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Day job ramblings, or the addictiveness of paid work

economics
psychology

(Michael Hrenka) #1

Bah, I tried spending less time on my day job, but ended up allocating almost 44 hours to it this week. I must be doing something wrong. On one hand it’s super frustrating, on the other hand the day job is starting to feel good and addictive.

The social forces and emotions surrounding paid work are really strong. You underestimate them at your own peril.

It’s quite an interesting challenge dealing with the fucked up mess I encounter all the time at my day job. It’s far crazier than school or university, or even Facebook.

What I do at my day job is not terribly important in the big scheme of things, but I’m helping at least some people a bit. And that makes it so much more attractive emotionally. Human psychological incentives are really broken… or underutilized by rationalists.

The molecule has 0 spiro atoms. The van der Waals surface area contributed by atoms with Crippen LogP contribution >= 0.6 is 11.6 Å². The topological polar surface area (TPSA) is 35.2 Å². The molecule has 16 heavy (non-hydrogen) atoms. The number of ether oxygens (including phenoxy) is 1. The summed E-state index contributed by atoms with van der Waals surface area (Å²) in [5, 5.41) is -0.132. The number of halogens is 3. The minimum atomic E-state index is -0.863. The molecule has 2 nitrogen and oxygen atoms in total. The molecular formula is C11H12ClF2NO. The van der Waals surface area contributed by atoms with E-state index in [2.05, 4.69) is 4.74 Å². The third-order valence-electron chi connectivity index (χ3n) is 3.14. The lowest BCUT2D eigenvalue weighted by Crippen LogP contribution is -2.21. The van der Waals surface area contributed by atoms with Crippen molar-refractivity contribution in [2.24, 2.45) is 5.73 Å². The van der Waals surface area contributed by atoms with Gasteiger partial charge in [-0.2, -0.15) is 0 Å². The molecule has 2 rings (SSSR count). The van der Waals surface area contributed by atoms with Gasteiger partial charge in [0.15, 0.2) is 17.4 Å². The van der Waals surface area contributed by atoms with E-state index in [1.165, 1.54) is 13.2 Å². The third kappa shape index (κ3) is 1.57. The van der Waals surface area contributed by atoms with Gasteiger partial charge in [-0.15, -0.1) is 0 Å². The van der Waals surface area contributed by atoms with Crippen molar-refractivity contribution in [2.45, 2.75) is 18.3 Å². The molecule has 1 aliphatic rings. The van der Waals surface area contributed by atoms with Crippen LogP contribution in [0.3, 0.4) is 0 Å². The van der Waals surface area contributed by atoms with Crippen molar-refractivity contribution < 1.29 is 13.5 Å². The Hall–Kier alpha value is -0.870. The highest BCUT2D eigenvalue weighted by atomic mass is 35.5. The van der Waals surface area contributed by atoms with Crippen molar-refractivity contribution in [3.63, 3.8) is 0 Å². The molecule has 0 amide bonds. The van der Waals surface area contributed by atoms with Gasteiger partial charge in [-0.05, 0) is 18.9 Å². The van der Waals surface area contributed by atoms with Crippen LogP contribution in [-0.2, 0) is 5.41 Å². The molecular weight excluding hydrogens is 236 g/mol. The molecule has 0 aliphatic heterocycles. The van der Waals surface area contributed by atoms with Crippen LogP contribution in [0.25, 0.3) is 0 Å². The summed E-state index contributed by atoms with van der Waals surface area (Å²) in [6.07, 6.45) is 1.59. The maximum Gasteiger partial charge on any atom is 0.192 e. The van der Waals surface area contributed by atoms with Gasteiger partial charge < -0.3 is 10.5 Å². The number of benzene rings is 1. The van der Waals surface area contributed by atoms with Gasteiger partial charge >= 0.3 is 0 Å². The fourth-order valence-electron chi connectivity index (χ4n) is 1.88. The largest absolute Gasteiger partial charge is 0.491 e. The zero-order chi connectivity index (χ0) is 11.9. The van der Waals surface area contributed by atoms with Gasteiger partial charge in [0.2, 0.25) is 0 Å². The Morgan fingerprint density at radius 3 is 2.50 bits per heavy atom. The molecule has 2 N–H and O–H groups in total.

The problem is just that it’s relatively easy to get money by doing a regular job. It’s almost unfairly easy! Striving for greater goals is just comparatively insane in comparison. It’s so hard to go against the natural flow of psychological incentives, which pushes people into regular jobs.

I feel like I should arrive at a conclusion here, but it somehow eludes me. My day job is just a crazily mixed bag. And I appreciate it for being just that. At the same time, I don’t feel any deep attachment to it. It’s just another step along my winding path towards more … something.

There’s something to note though: paid work seems to be addictive, and I don’t even know whether that’s a good, or a bad thing.